Suicide and depression a big worry
By Olivia Hill-Douglas
May 30 2002
Wreaths are laid on the steps of Parliament House yesterday in memory of the victims of suicide. White Wreath Day is dedicated to increasing awareness of suicide.
Picture: Joe Armao
Young people in Australia rank suicide and depression as the most important issues facing them and their peers, a national survey has found.
More than 2500 young people, mostly aged from 12 to 17, were asked to rank their concerns by community service organisation Mission Australia.
Suicide and depression was ranked first among the top three concerns by 53 per cent of respondents. This was followed by abuse and sexual assault and drugs, including alcohol, both listed by 39 per cent of respondents. Other worries were bullying, school-related issues, homelessness, unemployment and family issues.
More girls than boys were concerned about suicide and depression. Sixty per cent of girls rated it their top concern, compared with 42 per cent of boys.
“Particularly for young women, depression and suicide is a serious issue,” said Mission Australia’s Claire Field. “Suicide is often highlighted in the media and it is talked about at a general level in the community.”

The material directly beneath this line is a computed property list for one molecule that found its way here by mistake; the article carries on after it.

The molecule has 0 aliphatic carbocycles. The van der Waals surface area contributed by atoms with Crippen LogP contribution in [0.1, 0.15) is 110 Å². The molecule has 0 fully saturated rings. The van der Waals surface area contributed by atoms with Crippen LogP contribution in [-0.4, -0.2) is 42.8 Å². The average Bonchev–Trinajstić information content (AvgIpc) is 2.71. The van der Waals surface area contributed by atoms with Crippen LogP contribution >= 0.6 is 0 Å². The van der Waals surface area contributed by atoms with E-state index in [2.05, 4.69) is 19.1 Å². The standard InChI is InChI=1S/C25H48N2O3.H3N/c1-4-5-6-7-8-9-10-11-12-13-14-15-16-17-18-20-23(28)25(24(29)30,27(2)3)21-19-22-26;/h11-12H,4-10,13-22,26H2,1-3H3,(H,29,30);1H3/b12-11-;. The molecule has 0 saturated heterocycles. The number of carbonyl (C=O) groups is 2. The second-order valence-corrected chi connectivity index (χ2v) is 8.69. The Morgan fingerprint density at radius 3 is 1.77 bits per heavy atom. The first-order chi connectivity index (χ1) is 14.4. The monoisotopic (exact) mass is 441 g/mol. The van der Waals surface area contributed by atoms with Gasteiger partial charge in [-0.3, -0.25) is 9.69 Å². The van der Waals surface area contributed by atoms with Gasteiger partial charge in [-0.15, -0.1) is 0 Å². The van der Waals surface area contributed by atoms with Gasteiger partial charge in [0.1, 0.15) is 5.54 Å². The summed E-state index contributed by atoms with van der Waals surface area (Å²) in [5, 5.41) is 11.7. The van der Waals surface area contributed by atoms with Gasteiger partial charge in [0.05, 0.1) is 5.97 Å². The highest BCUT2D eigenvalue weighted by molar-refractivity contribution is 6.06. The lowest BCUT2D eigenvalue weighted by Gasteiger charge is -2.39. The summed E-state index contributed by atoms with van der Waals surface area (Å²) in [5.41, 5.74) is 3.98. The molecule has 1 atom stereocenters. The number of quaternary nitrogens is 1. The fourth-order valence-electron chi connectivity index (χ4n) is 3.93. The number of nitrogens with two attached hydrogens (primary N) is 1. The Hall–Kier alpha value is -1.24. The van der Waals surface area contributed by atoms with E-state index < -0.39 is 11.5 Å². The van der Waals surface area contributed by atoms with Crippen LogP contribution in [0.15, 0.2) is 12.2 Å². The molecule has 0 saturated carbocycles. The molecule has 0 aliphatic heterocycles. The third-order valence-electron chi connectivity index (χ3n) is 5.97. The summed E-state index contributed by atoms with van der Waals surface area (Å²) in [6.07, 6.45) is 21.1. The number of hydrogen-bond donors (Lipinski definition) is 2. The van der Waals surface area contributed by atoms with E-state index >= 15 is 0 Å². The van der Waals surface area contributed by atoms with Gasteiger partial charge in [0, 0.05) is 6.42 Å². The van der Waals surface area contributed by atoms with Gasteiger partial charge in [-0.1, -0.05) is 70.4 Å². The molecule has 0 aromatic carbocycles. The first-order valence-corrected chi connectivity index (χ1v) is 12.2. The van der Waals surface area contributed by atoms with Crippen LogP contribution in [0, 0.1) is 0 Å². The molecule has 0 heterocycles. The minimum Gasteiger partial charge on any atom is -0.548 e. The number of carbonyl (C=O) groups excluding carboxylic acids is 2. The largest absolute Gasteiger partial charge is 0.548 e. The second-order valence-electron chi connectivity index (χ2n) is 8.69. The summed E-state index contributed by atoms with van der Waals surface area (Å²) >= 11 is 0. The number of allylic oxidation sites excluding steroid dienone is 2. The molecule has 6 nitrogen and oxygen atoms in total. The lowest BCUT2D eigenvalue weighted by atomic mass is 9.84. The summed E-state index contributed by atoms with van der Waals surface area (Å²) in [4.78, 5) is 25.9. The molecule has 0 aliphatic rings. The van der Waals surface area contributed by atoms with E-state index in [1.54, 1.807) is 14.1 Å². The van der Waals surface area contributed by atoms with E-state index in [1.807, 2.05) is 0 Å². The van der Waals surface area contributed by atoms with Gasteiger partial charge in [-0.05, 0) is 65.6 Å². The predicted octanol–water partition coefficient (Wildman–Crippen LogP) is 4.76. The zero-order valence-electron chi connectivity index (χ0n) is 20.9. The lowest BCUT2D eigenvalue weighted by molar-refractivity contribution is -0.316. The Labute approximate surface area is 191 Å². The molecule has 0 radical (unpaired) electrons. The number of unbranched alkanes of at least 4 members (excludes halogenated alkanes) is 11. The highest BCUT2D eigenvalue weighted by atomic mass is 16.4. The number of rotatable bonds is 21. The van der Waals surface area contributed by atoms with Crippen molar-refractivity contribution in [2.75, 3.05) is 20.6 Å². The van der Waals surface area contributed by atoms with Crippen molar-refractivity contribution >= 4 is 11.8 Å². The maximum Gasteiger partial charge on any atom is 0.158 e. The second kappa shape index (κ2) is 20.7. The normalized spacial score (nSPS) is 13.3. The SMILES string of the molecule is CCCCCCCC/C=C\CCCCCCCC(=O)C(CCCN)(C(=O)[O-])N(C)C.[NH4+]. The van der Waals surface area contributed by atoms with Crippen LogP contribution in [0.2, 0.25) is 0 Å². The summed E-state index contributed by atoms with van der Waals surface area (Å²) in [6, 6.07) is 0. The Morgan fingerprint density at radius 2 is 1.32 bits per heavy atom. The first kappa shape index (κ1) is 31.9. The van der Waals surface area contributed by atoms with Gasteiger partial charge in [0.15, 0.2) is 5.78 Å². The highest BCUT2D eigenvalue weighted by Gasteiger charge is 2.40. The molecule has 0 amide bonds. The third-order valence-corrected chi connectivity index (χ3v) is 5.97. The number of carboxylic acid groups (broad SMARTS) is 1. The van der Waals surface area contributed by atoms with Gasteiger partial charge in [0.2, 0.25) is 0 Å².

There were differences in the concerns listed by boys and girls. Boys rated family issues as their top concern (45 per cent), followed by depression and suicide, and alcohol and drugs.
Girls rated suicide and depression as their top concern, followed by abuse and sexual assault (44 per cent), and alcohol and drugs (41 per cent).
The survey was conducted online, through a popular magazine, and in schools and TAFE colleges. It found 87 per cent of young people were most likely to turn to a friend for help with a personal problem. Parents were next on the list, followed by a family friend or relative.
The suicide rate in Australia in 2000 was 12.2 deaths per 100,000 of population.
In the 25-34 age group, there were 20.1 deaths per 100,000.
In the 15-24 group, there were 12.5 deaths per 100,000.
Mental Health Foundation of Victoria chairman Professor Graham Burrows said one in five people would suffer from a depressive illness, a major cause of suicide, during their lives. “Of them probably only one in 25 who are diagnosed with depression get to a psychiatrist,” he said. Symptoms of depression include disturbed sleep, lowered mood, feelings of hopelessness, suicidal thoughts, and headaches.
For help, call Care Ring on 136169 or Lifeline on 131 114 and 1300 651 25.